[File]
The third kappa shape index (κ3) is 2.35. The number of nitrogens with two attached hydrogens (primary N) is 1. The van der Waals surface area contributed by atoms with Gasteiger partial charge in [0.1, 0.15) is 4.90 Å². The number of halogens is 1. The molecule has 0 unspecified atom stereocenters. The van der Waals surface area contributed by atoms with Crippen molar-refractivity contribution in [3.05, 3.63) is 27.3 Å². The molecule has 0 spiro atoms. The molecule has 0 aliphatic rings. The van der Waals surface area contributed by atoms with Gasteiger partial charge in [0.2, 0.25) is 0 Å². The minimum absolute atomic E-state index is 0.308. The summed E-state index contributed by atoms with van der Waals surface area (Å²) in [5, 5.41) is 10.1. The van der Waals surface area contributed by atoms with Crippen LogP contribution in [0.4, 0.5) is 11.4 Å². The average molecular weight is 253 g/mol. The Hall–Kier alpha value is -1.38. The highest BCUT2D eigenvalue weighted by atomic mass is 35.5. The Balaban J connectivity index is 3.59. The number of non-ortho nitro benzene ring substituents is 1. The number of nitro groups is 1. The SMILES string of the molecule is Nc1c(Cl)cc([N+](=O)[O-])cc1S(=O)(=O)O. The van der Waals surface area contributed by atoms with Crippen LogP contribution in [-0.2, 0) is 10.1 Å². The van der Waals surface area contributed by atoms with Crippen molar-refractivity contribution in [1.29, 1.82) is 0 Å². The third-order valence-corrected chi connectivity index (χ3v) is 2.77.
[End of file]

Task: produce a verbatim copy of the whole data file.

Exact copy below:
The third kappa shape index (κ3) is 2.35. The number of nitrogens with two attached hydrogens (primary N) is 1. The van der Waals surface area contributed by atoms with Gasteiger partial charge in [0.1, 0.15) is 4.90 Å². The number of halogens is 1. The molecule has 0 unspecified atom stereocenters. The van der Waals surface area contributed by atoms with Crippen molar-refractivity contribution in [3.05, 3.63) is 27.3 Å². The molecule has 0 spiro atoms. The molecule has 0 aliphatic rings. The van der Waals surface area contributed by atoms with Gasteiger partial charge in [0.2, 0.25) is 0 Å². The minimum absolute atomic E-state index is 0.308. The summed E-state index contributed by atoms with van der Waals surface area (Å²) in [5, 5.41) is 10.1. The van der Waals surface area contributed by atoms with Crippen LogP contribution in [0.4, 0.5) is 11.4 Å². The average molecular weight is 253 g/mol. The Hall–Kier alpha value is -1.38. The highest BCUT2D eigenvalue weighted by atomic mass is 35.5. The Balaban J connectivity index is 3.59. The number of non-ortho nitro benzene ring substituents is 1. The number of nitro groups is 1. The SMILES string of the molecule is Nc1c(Cl)cc([N+](=O)[O-])cc1S(=O)(=O)O. The van der Waals surface area contributed by atoms with Crippen LogP contribution in [-0.2, 0) is 10.1 Å². The van der Waals surface area contributed by atoms with Crippen molar-refractivity contribution in [1.29, 1.82) is 0 Å². The third-order valence-corrected chi connectivity index (χ3v) is 2.77.